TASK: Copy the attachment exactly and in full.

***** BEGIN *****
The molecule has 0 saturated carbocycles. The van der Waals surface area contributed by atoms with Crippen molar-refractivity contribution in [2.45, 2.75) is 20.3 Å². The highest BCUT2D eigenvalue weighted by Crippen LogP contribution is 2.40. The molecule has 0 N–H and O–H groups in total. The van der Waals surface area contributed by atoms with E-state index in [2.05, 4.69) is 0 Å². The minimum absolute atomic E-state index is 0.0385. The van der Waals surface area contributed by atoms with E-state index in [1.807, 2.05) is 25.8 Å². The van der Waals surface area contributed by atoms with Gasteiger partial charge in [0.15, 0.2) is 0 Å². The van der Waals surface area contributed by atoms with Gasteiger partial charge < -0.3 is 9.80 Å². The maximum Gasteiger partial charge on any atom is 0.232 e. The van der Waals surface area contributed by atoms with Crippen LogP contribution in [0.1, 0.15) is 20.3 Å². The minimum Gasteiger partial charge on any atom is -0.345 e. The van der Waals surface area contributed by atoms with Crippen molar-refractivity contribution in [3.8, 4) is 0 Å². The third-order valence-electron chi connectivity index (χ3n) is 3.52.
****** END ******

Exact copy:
The molecule has 0 saturated carbocycles. The van der Waals surface area contributed by atoms with Crippen molar-refractivity contribution in [2.45, 2.75) is 20.3 Å². The highest BCUT2D eigenvalue weighted by Crippen LogP contribution is 2.40. The molecule has 0 N–H and O–H groups in total. The van der Waals surface area contributed by atoms with E-state index in [2.05, 4.69) is 0 Å². The minimum absolute atomic E-state index is 0.0385. The van der Waals surface area contributed by atoms with E-state index in [1.807, 2.05) is 25.8 Å². The van der Waals surface area contributed by atoms with Gasteiger partial charge in [0.15, 0.2) is 0 Å². The van der Waals surface area contributed by atoms with Gasteiger partial charge < -0.3 is 9.80 Å². The maximum Gasteiger partial charge on any atom is 0.232 e. The van der Waals surface area contributed by atoms with Crippen LogP contribution in [0.1, 0.15) is 20.3 Å². The minimum Gasteiger partial charge on any atom is -0.345 e. The van der Waals surface area contributed by atoms with Crippen molar-refractivity contribution in [3.8, 4) is 0 Å². The third-order valence-electron chi connectivity index (χ3n) is 3.52.